So Weber’s family decided to buy about 10 miles away in New Orleans East. Their new neighborhood is pleasant, she said. The people are generally wealthier, and the homes are generally bigger. But so is the distance between them.
“Here, I couldn’t even tell you my neighbors’ names,” Weber said.
Weber received $50,000 in federal homeowner’s aid — a sum that helped in the purchase of her new home but that would have been too little to build from scratch in the Lower Ninth.
It was a common problem in poor, black neighborhoods: The maximum payment available to any applicant was equal to the market value of his or her destroyed home. For people with small, wooden shotgun houses typical of the Lower Ninth, there was often a yawning gap between the home’s market value and the cost to rebuild it.
While rebuilding might cost upwards of $200,000, Sheehan said, the market value of many homes in the neighborhood was probably no more than $60,000. Other grants could boost the payout under the Road Home program. Still, federal checks written in the Lower Ninth were, given the damage, significantly smaller than those handed out in other neighborhoods.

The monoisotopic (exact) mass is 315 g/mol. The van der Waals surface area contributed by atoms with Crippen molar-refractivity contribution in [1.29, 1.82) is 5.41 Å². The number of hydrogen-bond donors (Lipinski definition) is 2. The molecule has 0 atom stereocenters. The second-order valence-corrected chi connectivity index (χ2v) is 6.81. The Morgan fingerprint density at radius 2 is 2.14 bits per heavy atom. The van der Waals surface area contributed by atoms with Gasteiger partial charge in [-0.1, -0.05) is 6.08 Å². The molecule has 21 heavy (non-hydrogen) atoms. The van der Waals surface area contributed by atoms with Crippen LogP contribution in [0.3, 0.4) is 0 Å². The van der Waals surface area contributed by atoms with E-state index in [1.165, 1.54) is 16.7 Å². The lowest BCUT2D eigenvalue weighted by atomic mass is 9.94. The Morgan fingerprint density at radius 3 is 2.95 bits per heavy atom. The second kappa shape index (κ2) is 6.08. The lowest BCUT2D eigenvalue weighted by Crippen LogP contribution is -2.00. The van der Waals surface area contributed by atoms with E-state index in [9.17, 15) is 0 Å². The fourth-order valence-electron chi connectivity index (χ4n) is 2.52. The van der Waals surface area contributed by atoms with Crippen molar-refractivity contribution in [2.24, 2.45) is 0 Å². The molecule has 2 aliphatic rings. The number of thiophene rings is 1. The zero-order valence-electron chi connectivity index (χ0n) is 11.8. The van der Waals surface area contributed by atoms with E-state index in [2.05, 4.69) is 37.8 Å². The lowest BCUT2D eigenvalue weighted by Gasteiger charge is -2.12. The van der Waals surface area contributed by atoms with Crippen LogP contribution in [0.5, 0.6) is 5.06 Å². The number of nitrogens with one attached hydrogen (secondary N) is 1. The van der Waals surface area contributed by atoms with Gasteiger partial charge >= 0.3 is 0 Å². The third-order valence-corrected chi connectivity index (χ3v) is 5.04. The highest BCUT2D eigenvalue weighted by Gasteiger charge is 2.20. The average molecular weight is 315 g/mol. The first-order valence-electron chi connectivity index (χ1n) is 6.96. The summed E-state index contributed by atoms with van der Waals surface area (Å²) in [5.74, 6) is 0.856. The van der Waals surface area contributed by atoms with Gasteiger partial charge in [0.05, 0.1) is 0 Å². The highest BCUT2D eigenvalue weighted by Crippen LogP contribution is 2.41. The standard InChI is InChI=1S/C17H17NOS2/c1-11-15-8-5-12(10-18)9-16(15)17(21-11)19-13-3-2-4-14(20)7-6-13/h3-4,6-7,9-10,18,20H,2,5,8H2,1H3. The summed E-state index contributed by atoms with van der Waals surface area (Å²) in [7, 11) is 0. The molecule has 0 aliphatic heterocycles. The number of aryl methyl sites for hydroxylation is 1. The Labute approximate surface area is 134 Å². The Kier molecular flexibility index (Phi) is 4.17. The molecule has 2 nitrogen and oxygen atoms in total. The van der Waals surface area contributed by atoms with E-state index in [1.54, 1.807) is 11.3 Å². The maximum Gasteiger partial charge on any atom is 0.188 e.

The delays in restoring utilities and in launching Road Home would prove decisive for many former residents. Even families with the means and the desire to rebuild sometimes chose not to, fearful that the reconstructed levee would not hold.
Darron Burton, 49, remembers playing up on the levee when he was small and noticing that the passing ships towered over his house far below.
“You would look at the water and then look back at the land, and you’d go ‘whoa!’ The water level was higher than the street! I was always a little scared,” Burton said. “Every year, you’d have hurricanes and you’d wonder: ‘What if? What if that levee broke?’ ”
When the unthinkable finally came to pass, Burton’s childhood home was washed away. His parents recovered just $5,000 from homeowners’ insurance. They were savers, so they had money to rebuild. But they opted to do it in Baton Rouge, mainly because Burton’s mother was afraid.
Once resettled, Burton’s father seemed depressed. Every few days, the retired longshoreman would hop in the car and drive the hour and a half down Interstate 10 to his old lot, where he would sit on the slab and talk to whomever was around.
In July 2006, less than a year after Katrina hit, William Burton died.